Lunchbox Myths

The supermarket shelves are filled with lunchbox snacks, conveniently packaged ready to be popped straight into your child’s lunchbox. Clever packaging, marketing and health claims make it hard to know which snacks are healthy and which ones are better left on the supermarket shelves. Some of the common claims to be aware of include:

  1. Packages with photos of fresh fruit, vegetables and wholegrains.

Companies often use photos of fresh fruit, vegetables and wholegrains on their packaging to make us believe these ingredients make up the majority of the product. However, this is often not the case. Don’t be fooled by the images on the front. Instead, read the nutrition information panel to find out the ingredients.

  1. Health claims

Health claims are a clever marketing strategy which companies use to trick us into believing their product is healthy. Many snacks claim to be ‘wholesome’ or ‘superfoods’, however these health claims have no legal definition, meaning they require no evidence and are often unreliable and false.

  1. All natural

Just because a product is made from all natural ingredients, it doesn’t mean it’s healthy.

Instead of relying on health claims, learning how to read the nutrition information panel and the ingredient list can be a very valuable tool that can be used to compare packaged foods.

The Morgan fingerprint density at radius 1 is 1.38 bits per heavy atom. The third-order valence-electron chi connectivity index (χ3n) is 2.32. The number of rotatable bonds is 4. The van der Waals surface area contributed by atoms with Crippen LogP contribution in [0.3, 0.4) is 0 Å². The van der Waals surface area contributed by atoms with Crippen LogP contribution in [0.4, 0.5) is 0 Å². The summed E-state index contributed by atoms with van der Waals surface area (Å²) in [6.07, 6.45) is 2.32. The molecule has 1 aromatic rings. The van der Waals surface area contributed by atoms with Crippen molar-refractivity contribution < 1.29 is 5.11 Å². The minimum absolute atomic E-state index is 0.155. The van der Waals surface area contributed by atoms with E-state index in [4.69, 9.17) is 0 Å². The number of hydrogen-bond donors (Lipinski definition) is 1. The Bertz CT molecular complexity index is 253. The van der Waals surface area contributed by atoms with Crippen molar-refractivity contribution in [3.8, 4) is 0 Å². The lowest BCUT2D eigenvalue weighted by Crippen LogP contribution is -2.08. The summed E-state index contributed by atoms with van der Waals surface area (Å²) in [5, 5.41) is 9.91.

1. Fat free’ or ‘sugar free’

Be careful when products claim to be ‘free’ of a certain nutrient. Companies often make these claims even when it is irrelevant e.g. fruit juice will always be fat free, yet stating this makes their product sound healthier. It’s important to remember if a product is low in a certain nutrient it will be high in another to compensate, meaning it may even have more kilojoules than similar products.  

  1. Gluten free

Gluten free does not necessarily make for a healthier product. Unless your child is diagnosed with coeliac disease or a gluten intolerance, there’s no benefit in buying gluten free options. These are usually more expensive and can be lacking in vitamins and minerals.  

  1. Made with real fruit

Many products claim to be ‘made with real fruit’. However, they may contain very little or be so highly processed that it provides no beneficial qualities. Instead, look at the nutritional information panel. If fruit is not one of the first ingredients then the chances of the product containing any beneficial properties from the fruit is very minimal.

Commonly Mistaken ‘Everyday’ Products:

See our list below of foods that’s are commonly mistaken to be ‘everyday’ foods. We have included easy healthy swaps that you can make in your child’s lunchbox today.

Muesli Bars

Muesli bars, commonly labelled health bars, superfood bars, oat bars and nut bars are commonly mistaken as healthy snacks. Whilst muesli bars usually contain healthy ingredients such as oats, nuts and seeds, it is the added ingredients that make for an unhealthy snack high in energy, sugar and fat.